See all related Code Snippets

              Community Discussions

              Trending Discussions on Learning
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              Trending Discussions on Learning

              QUESTION

              How do purely functional languages handle index-based algorithms?

              Asked 2022-Apr-05 at 12:51

              I have been trying to learn about functional programming, but I still struggle with thinking like a functional programmer. One such hangup is how one would implement index-heavy operations which rely strongly on loops/order-of-execution.

              For example, consider the following Java code:

              public class Main {
                  public static void main(String[] args) {
                      List<Integer> nums = Arrays.asList(1,2,3,4,5,6,7,8,9);
                      System.out.println("Nums:\t"+ nums);
                      System.out.println("Prefix:\t"+prefixList(nums));
                  }
                
                  private static List<Integer> prefixList(List<Integer> nums){
                    List<Integer> prefix = new ArrayList<>(nums);
                    for(int i = 1; i < prefix.size(); ++i)
                      prefix.set(i, prefix.get(i) + prefix.get(i-1));
                    return prefix;
                  }
              }
              /*
              System.out: 
              Nums:   [1, 2, 3, 4, 5, 6, 7, 8, 9]
              Prefix: [1, 3, 6, 10, 15, 21, 28, 36, 45]
              */
              

              Here, in the prefixList function, the nums list is first cloned, but then there is the iterative operation performed on it, where the value on index i relies on index i-1 (i.e. order of execution is required). Then this value is returned.

              What would this look like in a functional language (Haskell, Lisp, etc.)? I have been learning about monads and think they may be relevant here, but my understanding is still not great.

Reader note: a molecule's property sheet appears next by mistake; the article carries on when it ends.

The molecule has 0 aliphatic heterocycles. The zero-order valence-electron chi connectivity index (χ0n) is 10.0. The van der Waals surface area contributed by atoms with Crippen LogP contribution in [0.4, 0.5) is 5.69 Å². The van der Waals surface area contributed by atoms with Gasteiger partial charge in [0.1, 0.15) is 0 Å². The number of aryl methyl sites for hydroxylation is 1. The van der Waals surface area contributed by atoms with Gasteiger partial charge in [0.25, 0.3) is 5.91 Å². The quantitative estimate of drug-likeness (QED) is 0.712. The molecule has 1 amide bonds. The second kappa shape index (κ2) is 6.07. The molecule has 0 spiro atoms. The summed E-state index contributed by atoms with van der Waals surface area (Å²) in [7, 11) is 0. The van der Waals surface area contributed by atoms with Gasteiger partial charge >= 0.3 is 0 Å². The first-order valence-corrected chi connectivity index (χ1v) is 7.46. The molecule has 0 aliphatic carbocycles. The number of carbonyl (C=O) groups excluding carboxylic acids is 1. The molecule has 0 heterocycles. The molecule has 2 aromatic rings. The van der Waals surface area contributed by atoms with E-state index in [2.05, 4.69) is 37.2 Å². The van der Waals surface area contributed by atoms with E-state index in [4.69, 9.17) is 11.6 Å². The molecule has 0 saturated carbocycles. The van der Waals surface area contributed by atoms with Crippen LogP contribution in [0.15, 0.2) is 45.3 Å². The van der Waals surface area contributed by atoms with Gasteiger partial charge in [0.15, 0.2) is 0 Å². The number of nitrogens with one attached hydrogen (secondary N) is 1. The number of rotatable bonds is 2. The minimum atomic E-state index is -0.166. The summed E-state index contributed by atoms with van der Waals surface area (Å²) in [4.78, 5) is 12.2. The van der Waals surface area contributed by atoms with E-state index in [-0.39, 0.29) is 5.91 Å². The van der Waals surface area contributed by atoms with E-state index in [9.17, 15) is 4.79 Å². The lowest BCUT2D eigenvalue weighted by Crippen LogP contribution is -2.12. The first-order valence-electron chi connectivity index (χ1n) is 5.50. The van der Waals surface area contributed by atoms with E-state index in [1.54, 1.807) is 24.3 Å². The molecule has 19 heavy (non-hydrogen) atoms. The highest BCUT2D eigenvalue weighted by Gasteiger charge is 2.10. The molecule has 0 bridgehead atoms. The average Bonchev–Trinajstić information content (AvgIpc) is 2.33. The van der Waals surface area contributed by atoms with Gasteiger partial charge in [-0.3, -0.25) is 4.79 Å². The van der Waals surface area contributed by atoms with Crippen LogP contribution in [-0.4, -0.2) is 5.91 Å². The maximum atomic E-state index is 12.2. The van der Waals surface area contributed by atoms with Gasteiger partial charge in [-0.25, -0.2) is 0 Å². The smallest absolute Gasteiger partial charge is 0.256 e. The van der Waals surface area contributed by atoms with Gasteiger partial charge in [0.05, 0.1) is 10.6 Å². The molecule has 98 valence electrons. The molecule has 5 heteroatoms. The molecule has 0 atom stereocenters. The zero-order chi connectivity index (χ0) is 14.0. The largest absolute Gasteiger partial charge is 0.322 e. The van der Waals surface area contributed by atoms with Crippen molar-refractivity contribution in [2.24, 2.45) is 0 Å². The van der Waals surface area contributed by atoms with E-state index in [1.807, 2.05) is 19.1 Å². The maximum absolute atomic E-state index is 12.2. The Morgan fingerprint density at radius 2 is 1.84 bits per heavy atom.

ANSWER

              Answered 2022-Mar-07 at 21:17

              This is not an index-heavy operation, in fact you can do this with a one-liner with scanl1 :: (a -> a -> a) -> [a] -> [a]:

              prefixList = scanl1 (+)
              

              indeed, for the list of Nums, we get:

              Prelude> prefixList [1 .. 9]
              [1,3,6,10,15,21,28,36,45]
              

              scanl1 takes the first item of the original list as initial value for the accumulator, and yields that. Then each time it takes the accumulator and the next item of the given list, and sums these up as new accumulator, and yields the new accumulator value.

              Often one does not need indexing, but enumerating over the list is sufficient. Imperative programming languages often work with for loops with indexes, but in many cases these can be replaced by foreach loops that thus do not take the index into account. In Haskell this also often helps to make algorithms more lazy.

              If you really need random access lookups, you can work with data structures such as defined in the array and vector packages.

              Source https://stackoverflow.com/questions/71387267

              Community Discussions, Code Snippets contain sources that include Stack Exchange Network

              Vulnerabilities

              No vulnerabilities reported

              Install pyppt

              pyppt could be installed from pypi:. The latest version of pyppt is always available at GitHub at the master branch.

              Support

              For any new features, suggestions and bugs create an issue on GitHub. If you have any questions check and ask questions on community page Stack Overflow .

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              Install
              • pip install pyppt

              Clone
              • https://github.com/vfilimonov/pyppt.git

              • gh repo clone vfilimonov/pyppt

              • git@github.com:vfilimonov/pyppt.git